February 10, 2015

Oklahoma City Tax District Could Prompt New School

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Nate Robson

Nate Robson

EDUCATION WATCH BLOG
Feb. 9, 2015

A newly proposed downtown tax incentive district could force the Oklahoma City Public Schools district to find funding to build a new school.

Bart Binning, a real estate broker invited to the board’s special meeting Tuesday, said one of two proposed tax increment financing districts would spark residential growth in the area south of downtown. He added a new school would be needed to accommodate the growth.

The district does have leverage to negotiate with the city to ensure money for any new school is provided by the the taxing district, Binning said.

“If you don’t have a school down there, it’s going to stifle development,” he said. “You’ve got arguments for doing this thing.”

Binning was invited to the meeting to help the board understand how TIFs work. The invitation came after the city council voted on Jan. 27 to create a committee to look at the creation of new taxing districts that would be in downtown.

Binning said TIFs freeze property tax assessments for about 25 years in Oklahoma City. Any increase in property taxes is diverted to pay off bonds used to fund infrastructure development in the TIF district.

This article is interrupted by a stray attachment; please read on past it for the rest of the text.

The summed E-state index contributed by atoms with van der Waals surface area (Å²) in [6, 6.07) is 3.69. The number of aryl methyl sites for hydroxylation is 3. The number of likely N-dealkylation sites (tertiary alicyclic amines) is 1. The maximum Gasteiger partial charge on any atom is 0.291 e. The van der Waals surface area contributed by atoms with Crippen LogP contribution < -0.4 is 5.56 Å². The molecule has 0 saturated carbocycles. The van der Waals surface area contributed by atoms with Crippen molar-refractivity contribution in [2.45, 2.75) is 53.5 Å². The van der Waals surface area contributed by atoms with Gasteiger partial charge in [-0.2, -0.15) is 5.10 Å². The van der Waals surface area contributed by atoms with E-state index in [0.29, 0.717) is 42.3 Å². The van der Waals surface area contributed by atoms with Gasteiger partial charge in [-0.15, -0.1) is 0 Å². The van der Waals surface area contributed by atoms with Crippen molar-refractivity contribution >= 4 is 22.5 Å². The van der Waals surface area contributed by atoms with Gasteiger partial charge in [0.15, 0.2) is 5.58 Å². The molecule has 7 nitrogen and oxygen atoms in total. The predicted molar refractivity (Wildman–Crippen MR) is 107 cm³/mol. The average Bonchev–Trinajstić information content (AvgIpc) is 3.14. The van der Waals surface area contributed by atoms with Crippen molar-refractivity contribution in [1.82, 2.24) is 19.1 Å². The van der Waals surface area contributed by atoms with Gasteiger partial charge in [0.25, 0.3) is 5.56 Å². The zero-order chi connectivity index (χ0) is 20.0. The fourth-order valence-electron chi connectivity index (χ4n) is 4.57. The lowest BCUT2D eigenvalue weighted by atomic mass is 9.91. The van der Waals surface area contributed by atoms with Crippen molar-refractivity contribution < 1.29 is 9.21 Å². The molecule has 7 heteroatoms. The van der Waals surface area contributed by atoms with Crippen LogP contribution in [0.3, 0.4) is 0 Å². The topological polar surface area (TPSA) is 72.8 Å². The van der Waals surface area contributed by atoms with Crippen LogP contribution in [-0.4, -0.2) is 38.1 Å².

That means government agencies relying on property taxes lose any tax growth until the TIF expires. That could pose challenges when trying to build a new school, Binning said.

He added TIFs can be good in the long term because they encourage development in areas that are usually ignored.

He highlighted the region south of Oklahoma City as one of those areas because it has industrial pollution that makes private development financially impractical without public support.

“TIFs are great for economic development,” he said. “But any government organizations that rely on property taxes need to be concerned about how it will impact them.”

While board members asked questions, none voiced an opinion on whether they support the proposal.

Board member Bob Hammack said that while the school district may not have a vote, it does have the ability to influence public support for or against the TIF proposal.

TIFs may benefit the greater good of Oklahoma City in terms of economic development, but the school board has to make sure it looks out for the best interest of students, Hammack said.

“We have a bully pulpit,” he said.

School board President Lynne Hardin said the district does want to work with the city.

“We want to cooperate with everyone,” she said. “This can really benefit everyone, and this can help us long term.”

Nate Robson can be reached at nrobson@oklahomawatch.org


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